Sunday, April 12, 2015

Making an Index for Your Notebook

Anyone who keeps notes both in paper notebooks and in a computer program should have a system integrating the two. I have described some ways of doing this before.

You need at least three conventions:
  • find a way two refer to refer to the paper notebook
  • find a way to refer to the particular entries in the paper noteboook
  • find a program in the computer, in which to store the reference
This post is about the second convention. Here is my experience: I have found over the years that the most important thing is to (a) paginate the notebooks, (b) create a table of contents at the end or the beginning of the notebook, and (c) create a page in ConnectedText for each notebook into which the table of contents is copied. (It may also contain other relevant information as to when you kept it, etc.)

As I review the contents of the notebooks over the years (some of them go back to the late eighties), I might decide to transcribe some of the entries into ConnectedText, putting a link into the content page for the notebook and putting a cancellation mark in the paper notebook itself. Not everything is deemed important enough for transcription, though this changes over time and many things end up in my ConnectedText over time. I have a category called "My paper notebooks."

Reviewing them (both the paper and the electronic) notes often is an important part of what I would call my "work flow," if I did not despise this phrase. I could, of course, use a digital camera for the transcription step, but I find transcription makes me remember the note better.

I recently came across a post in which a more fine-grained approach is suggested, namely that of keeping an index in every notebook: "The back of your notebook will act like a tag list or index. Every time you create a new entry at the front of the book you're going to 'tag' it." If you follow this approach, you could later transfer the index into your electronic note-taking application at your leisure. The marks on the pages would allow you to locate the information you look for quickly.

As I said, it is a more more fine-grained approach than including a Table of Contents in the notebook. I am not sure I need such a level of detail in accounting for my paper notes (because anything I deem really significant gets transcribed anyway), but others may find the approach described here more useful. Also, remember that most books have both a Table of Contents and an Index. So, you could do both, if you find it necessary or useful.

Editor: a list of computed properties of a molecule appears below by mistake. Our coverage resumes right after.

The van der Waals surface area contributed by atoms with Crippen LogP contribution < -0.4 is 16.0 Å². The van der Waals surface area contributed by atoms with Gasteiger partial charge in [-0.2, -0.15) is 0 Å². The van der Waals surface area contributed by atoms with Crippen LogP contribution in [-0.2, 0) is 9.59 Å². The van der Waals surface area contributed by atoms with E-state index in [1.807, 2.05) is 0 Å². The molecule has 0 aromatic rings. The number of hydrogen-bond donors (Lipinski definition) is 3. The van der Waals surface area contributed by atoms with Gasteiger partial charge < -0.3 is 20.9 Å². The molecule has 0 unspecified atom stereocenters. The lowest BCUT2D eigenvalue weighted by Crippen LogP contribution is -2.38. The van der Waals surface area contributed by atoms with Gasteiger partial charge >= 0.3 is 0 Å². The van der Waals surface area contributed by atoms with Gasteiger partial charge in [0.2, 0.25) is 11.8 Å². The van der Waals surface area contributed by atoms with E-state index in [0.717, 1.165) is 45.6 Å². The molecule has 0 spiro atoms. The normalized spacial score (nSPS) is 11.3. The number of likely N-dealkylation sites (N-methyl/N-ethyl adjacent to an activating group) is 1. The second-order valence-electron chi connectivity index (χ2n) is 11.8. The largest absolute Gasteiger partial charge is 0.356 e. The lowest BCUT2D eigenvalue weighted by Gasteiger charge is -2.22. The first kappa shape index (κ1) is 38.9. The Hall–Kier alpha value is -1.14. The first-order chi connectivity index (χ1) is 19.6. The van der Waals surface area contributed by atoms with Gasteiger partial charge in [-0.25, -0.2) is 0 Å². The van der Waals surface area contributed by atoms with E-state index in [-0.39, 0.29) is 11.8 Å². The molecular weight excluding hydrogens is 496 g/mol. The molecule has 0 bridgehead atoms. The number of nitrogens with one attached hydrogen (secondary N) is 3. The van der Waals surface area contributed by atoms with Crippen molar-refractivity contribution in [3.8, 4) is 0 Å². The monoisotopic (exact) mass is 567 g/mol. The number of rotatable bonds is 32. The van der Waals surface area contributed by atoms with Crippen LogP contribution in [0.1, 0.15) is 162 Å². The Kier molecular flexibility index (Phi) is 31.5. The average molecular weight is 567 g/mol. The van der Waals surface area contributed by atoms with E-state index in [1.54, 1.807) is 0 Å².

5 comments:

Angry Thinker said...

Quote "I find transcription makes me remember the note better".
This also pertinent when one reads a book: making reading notes on paper is better for understanding & remembering, which makes it easier to link them together in Zettel.

brownstudy said...

The author Robertson Davies used notebooks to capture ideas for his novels. He numbered each page, then gave each entry on each page a letter - A, B, C, etc.

He could then index or make references to or clump together the ideas 3C, 4E, 4F, 7B, and so on for a character or scene, copy out those notes to his working journal, and strike through the items he had used.

That's my recollection from reading a biography of him years ago -- I was struck by the simplicity of the page number/letter pair for coding his entries.

MK said...

Hello brownstudy,
I wrote several times on Robertson Davies. See here

brownstudy said...

So you did -- this blog covers a lot of ground! Off now to read those posts...

traveler said...

Yes, the transcription does the trick.
my modus:
I don't like to make indelible marks in my books, in case i loan them out... so i put a library card holder on the back cover of a book (by removable sticker, if you like)and then make my notes there, indexing the page location (not marking the actual page) like this:

23b "my note about ..."
(page 23; either the second paragraph, or just breaking the page into arbitrary 5ths), adding library cards as needed. I make concise, short notes and have never needed more than would comfortably fit in the card-holder.
Then, since i haven't made a mark on the actual page, this requires me to cogitate a bit to recognize my annotation's substance, once i go back to 'refer and revise'.
These can easily be scanned and save with the PDF, if acquired, and otherwise used to construct the more extensive, long-form commentary.